When Objectives Compete
Until quite recently, Canadian immigration law and Canadian immigration policy were in sync, when it came to keeping families together.
The law, as it is laid out in the Immigration and Refugee Protection Act (IRPA) states that one of its objectives is “to see that families are reunited in Canada.” Likewise, government policy, as noted in manuals published by Citizenship and Immigration Canada (CIC) instructs visa officers to avoid splitting or separating families at the time of selection.
With the above in mind, it came as a surprise that CIC announced, last month, it intended to narrow the definition of “dependent child”, beginning in January 2014.
Principal applicants in all categories of Canadian immigration can include dependent children in their applications. Right now, an applicant’s child would be considered dependent if he or she is under 22 years of age and not a spouse or common-law partner. A child who is 22 years of age or older may also be considered a dependent child if that person has depended on the financial support of the parent(s) and has been a full-time student continuously since before the age of 22.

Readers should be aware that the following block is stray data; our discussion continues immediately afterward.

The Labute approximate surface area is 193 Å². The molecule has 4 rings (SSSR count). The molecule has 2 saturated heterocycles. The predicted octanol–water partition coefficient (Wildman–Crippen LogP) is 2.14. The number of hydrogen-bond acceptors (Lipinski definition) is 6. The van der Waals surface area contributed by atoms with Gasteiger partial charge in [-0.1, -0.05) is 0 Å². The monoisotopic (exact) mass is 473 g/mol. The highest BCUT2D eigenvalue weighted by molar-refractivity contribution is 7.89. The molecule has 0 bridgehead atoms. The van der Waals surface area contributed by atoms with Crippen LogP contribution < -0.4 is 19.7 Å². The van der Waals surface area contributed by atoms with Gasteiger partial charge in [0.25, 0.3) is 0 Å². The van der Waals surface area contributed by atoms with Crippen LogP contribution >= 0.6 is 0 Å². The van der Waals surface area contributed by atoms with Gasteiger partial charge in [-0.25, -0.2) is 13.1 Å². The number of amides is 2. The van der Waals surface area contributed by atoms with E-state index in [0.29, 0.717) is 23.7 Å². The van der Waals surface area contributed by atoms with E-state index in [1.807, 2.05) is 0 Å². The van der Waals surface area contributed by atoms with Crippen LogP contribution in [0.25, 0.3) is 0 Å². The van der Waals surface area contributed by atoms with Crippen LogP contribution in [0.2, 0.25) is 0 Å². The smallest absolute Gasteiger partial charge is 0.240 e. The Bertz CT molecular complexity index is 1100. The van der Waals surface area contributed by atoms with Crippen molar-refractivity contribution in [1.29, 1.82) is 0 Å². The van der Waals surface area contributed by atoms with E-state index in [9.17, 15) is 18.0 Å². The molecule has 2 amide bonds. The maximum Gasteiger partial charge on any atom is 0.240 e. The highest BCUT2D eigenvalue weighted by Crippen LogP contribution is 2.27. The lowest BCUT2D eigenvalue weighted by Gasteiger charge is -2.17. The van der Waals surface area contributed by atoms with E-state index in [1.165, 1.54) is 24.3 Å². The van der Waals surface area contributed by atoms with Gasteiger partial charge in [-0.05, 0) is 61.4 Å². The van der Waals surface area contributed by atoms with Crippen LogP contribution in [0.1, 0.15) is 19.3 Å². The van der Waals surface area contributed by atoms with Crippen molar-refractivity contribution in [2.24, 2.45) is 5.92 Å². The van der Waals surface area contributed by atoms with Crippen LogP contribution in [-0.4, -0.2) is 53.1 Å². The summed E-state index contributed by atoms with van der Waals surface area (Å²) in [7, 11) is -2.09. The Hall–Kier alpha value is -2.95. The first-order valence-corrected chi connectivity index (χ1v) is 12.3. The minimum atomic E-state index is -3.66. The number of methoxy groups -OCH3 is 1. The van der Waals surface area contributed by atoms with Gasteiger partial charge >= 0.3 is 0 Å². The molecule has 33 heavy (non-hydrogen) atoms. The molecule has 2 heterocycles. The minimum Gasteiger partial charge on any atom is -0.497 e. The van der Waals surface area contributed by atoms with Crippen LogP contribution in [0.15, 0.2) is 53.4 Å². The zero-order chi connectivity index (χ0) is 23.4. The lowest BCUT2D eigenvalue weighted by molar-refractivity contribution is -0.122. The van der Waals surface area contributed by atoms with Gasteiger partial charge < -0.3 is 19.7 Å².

Starting in 2014, regulatory amendments will restrict the definition of dependent child by reducing the age limit to under 19 and removing the exception for full-time students. In a Regulatory Impact Analysis Statement, the government indicated that the current definition of a dependent child for immigration purposes is out of step with its objective of selecting migrants who contribute best to Canada’s economic growth and sustainability. According to CIC’s logic, older children don’t settle in Canada as easily as younger children.
This reasoning may or may not be accurate. What is certain, however, is that some very worthy applicants will have to decide between immigrating to Canada and leaving a child or children behind. It appears to me that this decision runs counter to CIC’s stated objective of keeping families together.